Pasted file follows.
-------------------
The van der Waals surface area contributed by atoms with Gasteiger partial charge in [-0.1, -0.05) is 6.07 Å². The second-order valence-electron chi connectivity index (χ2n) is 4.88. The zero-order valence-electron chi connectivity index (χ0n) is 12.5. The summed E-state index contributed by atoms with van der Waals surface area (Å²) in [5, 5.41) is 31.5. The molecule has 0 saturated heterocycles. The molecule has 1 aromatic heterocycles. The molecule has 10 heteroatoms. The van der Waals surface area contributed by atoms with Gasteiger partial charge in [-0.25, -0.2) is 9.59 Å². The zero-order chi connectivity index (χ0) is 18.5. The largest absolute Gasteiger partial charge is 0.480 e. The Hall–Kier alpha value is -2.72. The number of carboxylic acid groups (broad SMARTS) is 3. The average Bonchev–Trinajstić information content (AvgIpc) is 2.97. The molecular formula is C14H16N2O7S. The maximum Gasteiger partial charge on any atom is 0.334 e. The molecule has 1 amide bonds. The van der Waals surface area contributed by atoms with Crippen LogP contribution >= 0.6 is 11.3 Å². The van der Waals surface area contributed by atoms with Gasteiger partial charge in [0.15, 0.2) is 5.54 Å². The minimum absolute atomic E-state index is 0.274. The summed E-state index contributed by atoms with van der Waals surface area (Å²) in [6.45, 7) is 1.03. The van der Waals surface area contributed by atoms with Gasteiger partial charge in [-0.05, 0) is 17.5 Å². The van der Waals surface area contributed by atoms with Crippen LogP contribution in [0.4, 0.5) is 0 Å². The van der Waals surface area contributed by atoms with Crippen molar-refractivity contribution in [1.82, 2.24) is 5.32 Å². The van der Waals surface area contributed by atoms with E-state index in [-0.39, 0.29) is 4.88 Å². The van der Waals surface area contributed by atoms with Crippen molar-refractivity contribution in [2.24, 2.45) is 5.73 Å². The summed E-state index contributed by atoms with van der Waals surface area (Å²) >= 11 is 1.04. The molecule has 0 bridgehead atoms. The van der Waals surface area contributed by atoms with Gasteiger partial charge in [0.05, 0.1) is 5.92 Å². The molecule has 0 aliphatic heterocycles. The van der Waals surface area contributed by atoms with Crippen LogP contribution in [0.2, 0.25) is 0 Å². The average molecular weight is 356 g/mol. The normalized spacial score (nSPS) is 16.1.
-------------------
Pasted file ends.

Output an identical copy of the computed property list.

The van der Waals surface area contributed by atoms with Gasteiger partial charge in [-0.1, -0.05) is 6.07 Å². The second-order valence-electron chi connectivity index (χ2n) is 4.88. The zero-order valence-electron chi connectivity index (χ0n) is 12.5. The summed E-state index contributed by atoms with van der Waals surface area (Å²) in [5, 5.41) is 31.5. The molecule has 0 saturated heterocycles. The molecule has 1 aromatic heterocycles. The molecule has 10 heteroatoms. The van der Waals surface area contributed by atoms with Gasteiger partial charge in [-0.25, -0.2) is 9.59 Å². The zero-order chi connectivity index (χ0) is 18.5. The largest absolute Gasteiger partial charge is 0.480 e. The Hall–Kier alpha value is -2.72. The number of carboxylic acid groups (broad SMARTS) is 3. The average Bonchev–Trinajstić information content (AvgIpc) is 2.97. The molecular formula is C14H16N2O7S. The maximum Gasteiger partial charge on any atom is 0.334 e. The molecule has 1 amide bonds. The van der Waals surface area contributed by atoms with Crippen LogP contribution >= 0.6 is 11.3 Å². The van der Waals surface area contributed by atoms with Gasteiger partial charge in [0.15, 0.2) is 5.54 Å². The minimum absolute atomic E-state index is 0.274. The summed E-state index contributed by atoms with van der Waals surface area (Å²) in [6.45, 7) is 1.03. The van der Waals surface area contributed by atoms with Gasteiger partial charge in [-0.05, 0) is 17.5 Å². The van der Waals surface area contributed by atoms with Crippen LogP contribution in [0.4, 0.5) is 0 Å². The van der Waals surface area contributed by atoms with Crippen molar-refractivity contribution in [1.82, 2.24) is 5.32 Å². The van der Waals surface area contributed by atoms with E-state index in [-0.39, 0.29) is 4.88 Å². The van der Waals surface area contributed by atoms with Crippen molar-refractivity contribution in [2.24, 2.45) is 5.73 Å². The summed E-state index contributed by atoms with van der Waals surface area (Å²) >= 11 is 1.04. The molecule has 0 bridgehead atoms. The van der Waals surface area contributed by atoms with Gasteiger partial charge in [0.05, 0.1) is 5.92 Å². The molecule has 0 aliphatic heterocycles. The van der Waals surface area contributed by atoms with Crippen LogP contribution in [0.2, 0.25) is 0 Å². The average molecular weight is 356 g/mol. The normalized spacial score (nSPS) is 16.1.